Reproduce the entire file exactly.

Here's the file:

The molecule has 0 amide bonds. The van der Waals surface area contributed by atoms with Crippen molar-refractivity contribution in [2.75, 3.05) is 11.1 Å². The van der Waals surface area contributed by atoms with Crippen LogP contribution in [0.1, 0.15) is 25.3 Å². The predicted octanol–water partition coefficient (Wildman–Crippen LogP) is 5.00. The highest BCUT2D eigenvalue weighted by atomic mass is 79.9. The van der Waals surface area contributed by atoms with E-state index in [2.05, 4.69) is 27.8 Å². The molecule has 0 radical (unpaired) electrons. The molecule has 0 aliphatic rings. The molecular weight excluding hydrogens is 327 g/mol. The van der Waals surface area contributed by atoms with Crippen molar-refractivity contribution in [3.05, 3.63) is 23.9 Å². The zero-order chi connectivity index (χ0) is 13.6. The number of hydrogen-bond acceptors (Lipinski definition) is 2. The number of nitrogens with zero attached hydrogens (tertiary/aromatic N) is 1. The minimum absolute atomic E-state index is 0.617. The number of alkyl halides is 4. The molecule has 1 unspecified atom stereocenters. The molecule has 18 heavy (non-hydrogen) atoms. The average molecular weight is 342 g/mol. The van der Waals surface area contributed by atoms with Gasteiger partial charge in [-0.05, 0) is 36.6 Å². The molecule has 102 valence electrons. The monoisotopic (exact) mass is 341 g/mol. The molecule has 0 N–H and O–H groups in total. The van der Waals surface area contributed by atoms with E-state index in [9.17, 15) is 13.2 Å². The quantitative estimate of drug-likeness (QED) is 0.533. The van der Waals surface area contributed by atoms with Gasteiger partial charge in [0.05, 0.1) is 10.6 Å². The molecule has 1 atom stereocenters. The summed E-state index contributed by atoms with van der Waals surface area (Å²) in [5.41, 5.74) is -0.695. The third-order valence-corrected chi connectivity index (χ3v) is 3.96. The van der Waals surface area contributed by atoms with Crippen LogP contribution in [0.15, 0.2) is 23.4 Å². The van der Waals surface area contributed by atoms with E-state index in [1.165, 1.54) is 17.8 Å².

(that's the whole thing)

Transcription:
The molecule has 0 amide bonds. The van der Waals surface area contributed by atoms with Crippen molar-refractivity contribution in [2.75, 3.05) is 11.1 Å². The van der Waals surface area contributed by atoms with Crippen LogP contribution in [0.1, 0.15) is 25.3 Å². The predicted octanol–water partition coefficient (Wildman–Crippen LogP) is 5.00. The highest BCUT2D eigenvalue weighted by atomic mass is 79.9. The van der Waals surface area contributed by atoms with E-state index in [2.05, 4.69) is 27.8 Å². The molecule has 0 radical (unpaired) electrons. The molecule has 0 aliphatic rings. The molecular weight excluding hydrogens is 327 g/mol. The van der Waals surface area contributed by atoms with Crippen molar-refractivity contribution in [3.05, 3.63) is 23.9 Å². The zero-order chi connectivity index (χ0) is 13.6. The number of hydrogen-bond acceptors (Lipinski definition) is 2. The number of nitrogens with zero attached hydrogens (tertiary/aromatic N) is 1. The minimum absolute atomic E-state index is 0.617. The number of alkyl halides is 4. The molecule has 1 unspecified atom stereocenters. The molecule has 18 heavy (non-hydrogen) atoms. The average molecular weight is 342 g/mol. The van der Waals surface area contributed by atoms with Gasteiger partial charge in [-0.05, 0) is 36.6 Å². The molecule has 102 valence electrons. The monoisotopic (exact) mass is 341 g/mol. The molecule has 0 N–H and O–H groups in total. The van der Waals surface area contributed by atoms with E-state index in [9.17, 15) is 13.2 Å². The quantitative estimate of drug-likeness (QED) is 0.533. The van der Waals surface area contributed by atoms with Gasteiger partial charge in [0.05, 0.1) is 10.6 Å². The molecule has 1 atom stereocenters. The summed E-state index contributed by atoms with van der Waals surface area (Å²) in [5.41, 5.74) is -0.695. The third-order valence-corrected chi connectivity index (χ3v) is 3.96. The van der Waals surface area contributed by atoms with Crippen LogP contribution in [0.15, 0.2) is 23.4 Å². The van der Waals surface area contributed by atoms with E-state index in [1.165, 1.54) is 17.8 Å².